Book Talk: THE ODD WOMAN AND THE CITY by Vivian Gornick (via Shelf Awareness)

Vivian Gornick
Farrar, Straus and Giroux (May 19, 2015), Hardcover (ISBN 0374298602 / 9780374298609)
Nonfiction: memoir, 192 pages

A version of this review was previously published in Shelf Awareness for Readers (June 9, 2015). Shelf Awareness provided me with a publisher-furnished galley to facilitate the review, and compensated me for the review they received and posted.
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book review THE ODD WOMAN AND THE CITY Vivian Gornick memoir Shelf Awareness
At times The Odd Woman and the City, Vivian Gornick’s collection of reflections on her decades of life as a New Yorker, feels rather impersonal for a book subtitled “A Memoir.” However, memoir is not necessarily synonymous with autobiography, and instead, the essayist and former Village Voice reporter is more interested in impressions, opinions and vividly drawn vignettes of urban life than in assembling facts and dates in chronological order. Her approach is absolutely personal, even when her subject matter is less so.

The Odd Woman and the City is strewn with scenes of everyday New York City—street scenes, subway scenes, coffee-shop scenes—in which Gornick is both participant and observer. Many of these anecdotes have a very particular feel: encounters with friends and contemporaries are shaded with an awareness that the city where they grew up and came of age is now the city where they are getting old. Bits of the ongoing, twenty-year-long conversation she’s had with her friend Leonard are woven through the book, frequently leading into or out of longer discourses on literature, history, or city culture.

In one of those literary discussions, Gornick describes a novel as “all voice, and very little plot.” It’s not meant to be disparaging, and the same summation might be applied to The Odd Woman and the City. A compelling voice can keep a reader engaged even when the narrative wobbles; Gornick doesn’t really attempt to build a narrative here, but she certainly has the voice. Moving easily between the intimate and the grand scale, this is memoir as conversation—an intelligent, rambling, provocative conversation, accompanying a long walk across New York City.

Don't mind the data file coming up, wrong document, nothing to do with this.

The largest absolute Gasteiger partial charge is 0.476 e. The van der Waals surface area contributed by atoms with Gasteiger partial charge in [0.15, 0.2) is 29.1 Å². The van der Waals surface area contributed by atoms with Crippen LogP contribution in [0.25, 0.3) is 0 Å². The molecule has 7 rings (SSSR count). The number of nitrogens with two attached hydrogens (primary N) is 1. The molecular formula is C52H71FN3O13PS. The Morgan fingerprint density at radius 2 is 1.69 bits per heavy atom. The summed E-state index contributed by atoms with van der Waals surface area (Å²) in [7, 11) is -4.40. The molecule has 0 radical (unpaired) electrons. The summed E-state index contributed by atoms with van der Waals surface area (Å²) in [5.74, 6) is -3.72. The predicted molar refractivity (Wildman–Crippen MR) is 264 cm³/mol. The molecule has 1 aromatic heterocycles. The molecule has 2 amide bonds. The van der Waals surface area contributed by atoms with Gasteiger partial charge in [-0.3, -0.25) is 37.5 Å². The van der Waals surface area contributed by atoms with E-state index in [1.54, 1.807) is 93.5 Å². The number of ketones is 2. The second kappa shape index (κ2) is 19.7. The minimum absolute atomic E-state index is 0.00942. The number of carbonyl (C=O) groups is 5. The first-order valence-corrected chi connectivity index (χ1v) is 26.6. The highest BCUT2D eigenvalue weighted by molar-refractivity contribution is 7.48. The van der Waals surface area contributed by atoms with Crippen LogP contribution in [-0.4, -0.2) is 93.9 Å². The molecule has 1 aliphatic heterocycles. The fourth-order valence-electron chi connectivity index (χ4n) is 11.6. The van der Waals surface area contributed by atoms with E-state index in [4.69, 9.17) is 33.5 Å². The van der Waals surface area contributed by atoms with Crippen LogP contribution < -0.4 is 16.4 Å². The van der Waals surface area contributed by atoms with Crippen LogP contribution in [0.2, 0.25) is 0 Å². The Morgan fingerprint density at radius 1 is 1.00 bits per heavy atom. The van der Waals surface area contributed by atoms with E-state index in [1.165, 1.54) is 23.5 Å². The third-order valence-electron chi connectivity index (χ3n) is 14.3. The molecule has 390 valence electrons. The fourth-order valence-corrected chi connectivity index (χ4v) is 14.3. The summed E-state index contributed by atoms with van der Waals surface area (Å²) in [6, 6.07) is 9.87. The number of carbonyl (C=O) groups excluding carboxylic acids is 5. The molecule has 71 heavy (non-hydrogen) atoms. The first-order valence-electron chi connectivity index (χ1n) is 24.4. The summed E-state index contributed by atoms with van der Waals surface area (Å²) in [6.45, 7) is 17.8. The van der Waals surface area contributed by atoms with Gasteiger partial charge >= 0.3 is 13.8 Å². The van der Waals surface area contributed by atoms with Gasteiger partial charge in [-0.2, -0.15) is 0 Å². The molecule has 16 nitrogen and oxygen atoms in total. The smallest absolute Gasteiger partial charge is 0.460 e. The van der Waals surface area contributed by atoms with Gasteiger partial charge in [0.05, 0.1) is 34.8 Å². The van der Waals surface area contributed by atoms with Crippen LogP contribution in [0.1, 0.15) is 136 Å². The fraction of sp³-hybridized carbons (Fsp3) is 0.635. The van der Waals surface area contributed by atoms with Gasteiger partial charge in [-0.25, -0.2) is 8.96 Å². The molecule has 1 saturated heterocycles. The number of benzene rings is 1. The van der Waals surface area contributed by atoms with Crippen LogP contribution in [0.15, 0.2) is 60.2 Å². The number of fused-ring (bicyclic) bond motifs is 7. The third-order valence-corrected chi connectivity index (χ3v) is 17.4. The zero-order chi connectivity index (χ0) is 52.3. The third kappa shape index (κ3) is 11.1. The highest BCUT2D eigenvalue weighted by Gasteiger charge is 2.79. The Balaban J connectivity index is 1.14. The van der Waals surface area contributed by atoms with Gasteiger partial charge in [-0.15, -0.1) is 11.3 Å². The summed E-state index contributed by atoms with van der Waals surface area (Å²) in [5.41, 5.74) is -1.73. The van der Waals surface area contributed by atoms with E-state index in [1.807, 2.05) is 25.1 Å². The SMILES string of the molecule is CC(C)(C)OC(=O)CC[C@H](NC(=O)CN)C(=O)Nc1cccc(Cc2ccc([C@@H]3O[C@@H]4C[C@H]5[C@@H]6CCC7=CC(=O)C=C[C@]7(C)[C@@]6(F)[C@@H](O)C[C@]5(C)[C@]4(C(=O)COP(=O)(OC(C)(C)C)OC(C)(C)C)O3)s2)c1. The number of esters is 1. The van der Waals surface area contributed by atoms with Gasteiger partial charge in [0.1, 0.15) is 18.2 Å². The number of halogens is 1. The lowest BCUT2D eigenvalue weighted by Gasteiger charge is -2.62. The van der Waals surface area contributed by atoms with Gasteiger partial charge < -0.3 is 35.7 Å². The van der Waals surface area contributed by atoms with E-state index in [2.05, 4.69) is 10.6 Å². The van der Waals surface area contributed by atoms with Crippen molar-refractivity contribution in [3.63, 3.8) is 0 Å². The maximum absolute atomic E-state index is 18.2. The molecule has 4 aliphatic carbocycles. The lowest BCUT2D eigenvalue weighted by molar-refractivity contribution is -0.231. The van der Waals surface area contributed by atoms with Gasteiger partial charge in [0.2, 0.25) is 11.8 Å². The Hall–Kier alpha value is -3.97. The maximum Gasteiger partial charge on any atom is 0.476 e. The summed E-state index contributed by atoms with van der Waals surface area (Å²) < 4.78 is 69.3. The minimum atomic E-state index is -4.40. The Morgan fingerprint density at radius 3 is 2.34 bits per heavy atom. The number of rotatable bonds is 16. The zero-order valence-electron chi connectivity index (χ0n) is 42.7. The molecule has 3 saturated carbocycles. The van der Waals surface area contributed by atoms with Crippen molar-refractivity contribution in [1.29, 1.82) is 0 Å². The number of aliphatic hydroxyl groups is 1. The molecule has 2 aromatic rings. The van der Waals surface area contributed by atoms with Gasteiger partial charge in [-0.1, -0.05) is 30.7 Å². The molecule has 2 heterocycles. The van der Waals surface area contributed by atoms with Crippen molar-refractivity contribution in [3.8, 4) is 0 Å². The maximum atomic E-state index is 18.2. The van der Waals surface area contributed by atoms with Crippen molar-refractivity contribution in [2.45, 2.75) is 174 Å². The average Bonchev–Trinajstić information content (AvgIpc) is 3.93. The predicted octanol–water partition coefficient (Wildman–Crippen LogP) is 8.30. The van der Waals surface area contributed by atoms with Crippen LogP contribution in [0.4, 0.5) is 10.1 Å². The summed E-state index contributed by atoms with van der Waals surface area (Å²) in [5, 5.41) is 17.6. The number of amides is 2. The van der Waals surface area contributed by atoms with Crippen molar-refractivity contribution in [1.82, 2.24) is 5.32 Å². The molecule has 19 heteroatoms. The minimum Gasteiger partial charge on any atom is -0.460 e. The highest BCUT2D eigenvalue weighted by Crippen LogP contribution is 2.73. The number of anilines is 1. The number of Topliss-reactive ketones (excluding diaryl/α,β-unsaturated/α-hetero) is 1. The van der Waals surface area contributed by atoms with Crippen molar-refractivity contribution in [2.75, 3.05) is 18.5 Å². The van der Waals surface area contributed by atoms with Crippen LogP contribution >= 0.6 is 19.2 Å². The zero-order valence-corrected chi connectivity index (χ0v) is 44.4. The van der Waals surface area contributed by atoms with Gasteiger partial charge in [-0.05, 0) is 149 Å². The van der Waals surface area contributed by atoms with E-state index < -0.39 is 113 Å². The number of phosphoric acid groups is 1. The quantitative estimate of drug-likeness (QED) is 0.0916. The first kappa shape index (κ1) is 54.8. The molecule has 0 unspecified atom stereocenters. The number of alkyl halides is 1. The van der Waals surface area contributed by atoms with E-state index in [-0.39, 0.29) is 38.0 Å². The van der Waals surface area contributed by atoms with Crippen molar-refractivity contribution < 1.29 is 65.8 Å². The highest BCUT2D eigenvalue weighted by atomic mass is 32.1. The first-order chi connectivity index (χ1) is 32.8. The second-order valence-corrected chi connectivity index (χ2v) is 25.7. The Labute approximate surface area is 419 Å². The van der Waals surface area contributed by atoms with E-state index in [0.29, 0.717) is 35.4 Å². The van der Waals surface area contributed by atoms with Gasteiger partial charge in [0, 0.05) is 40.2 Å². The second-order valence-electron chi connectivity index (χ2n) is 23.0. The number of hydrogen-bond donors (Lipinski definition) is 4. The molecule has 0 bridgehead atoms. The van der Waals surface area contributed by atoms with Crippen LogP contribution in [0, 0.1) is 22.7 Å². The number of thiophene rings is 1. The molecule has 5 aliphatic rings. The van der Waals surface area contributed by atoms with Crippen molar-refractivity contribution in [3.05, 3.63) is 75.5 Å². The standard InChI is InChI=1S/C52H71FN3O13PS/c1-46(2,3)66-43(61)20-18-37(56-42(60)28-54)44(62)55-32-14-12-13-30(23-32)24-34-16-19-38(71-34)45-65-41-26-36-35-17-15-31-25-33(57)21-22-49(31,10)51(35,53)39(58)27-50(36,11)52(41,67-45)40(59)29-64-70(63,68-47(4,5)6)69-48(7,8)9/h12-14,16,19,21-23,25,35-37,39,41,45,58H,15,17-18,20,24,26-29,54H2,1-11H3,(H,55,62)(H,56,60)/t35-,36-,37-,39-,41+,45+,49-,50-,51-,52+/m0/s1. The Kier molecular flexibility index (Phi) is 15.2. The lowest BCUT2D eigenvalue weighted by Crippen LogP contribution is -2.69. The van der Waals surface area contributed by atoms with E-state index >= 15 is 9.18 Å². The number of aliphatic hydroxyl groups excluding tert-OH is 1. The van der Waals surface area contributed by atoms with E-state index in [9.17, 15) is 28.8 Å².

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A memoir of self-discovery and the dilemma of connection in our time, The Odd Woman and the City explores the rhythms, chance encounters, and ever-changing friendships of urban life that forge the sensibility of a fiercely independent woman who has lived out her conflicts, not her fantasies, in a city (New York) that has done the same. 
Running steadily through the book is Vivian Gornick’s exchange of more than twenty years with Leonard, a gay man who is sophisticated about his own unhappiness, whose friendship has “shed more light on the mysterious nature of ordinary human relations than has any other intimacy” she has known. The exchange between Gornick and Leonard acts as a Greek chorus to the main action of the narrator’s continual engagement on the street with grocers, derelicts, and doormen; people on the bus, cross-dressers on the corner, and acquaintances by the handful. In Leonard she sees herself reflected plain; out on the street she makes sense of what she sees. 
Written as a narrative collage that includes meditative pieces on the making of a modern feminist, the role of the flaneur in urban literature, and the evolution of friendship over the past two centuries, The Odd Woman and the City beautifully bookends Gornick’s acclaimed Fierce Attachments, in which we first encountered her rich relationship with the ultimate metropolis.
Opening Lines:

“Leonard and I are having coffee at a restaurant in midtown.

“’So,’ I begin. ‘How does life feel to you these days?’

“‘Like a chicken bone stuck in my craw,’ he says. ‘I can’t swallow it and I can’t cough it up. Right now I’m trying to just not choke on it.’

“My friend Leonard is a witty, intelligent gay man, sophisticated about his own unhappiness. The sophistication is energizing. Once, a group of us read George Kennan’s memoir and met to discuss the book.

“‘A civilized and poetic man,’ said one.

“‘A cold warrior riddled with nostalgia,’ said another.

“‘Weak passions, strong ambitions, and a continual sense of himself in the world,’ said a third.

“‘This is the man who has humiliated me my entire life,’ said Leonard.

“Leonard’s take on Kennan renewed in me the thrill of revisionist history—the domesticated drama of seeing the world each day anew through the eyes of the aggrieved—and reminded me of why we are friends.”

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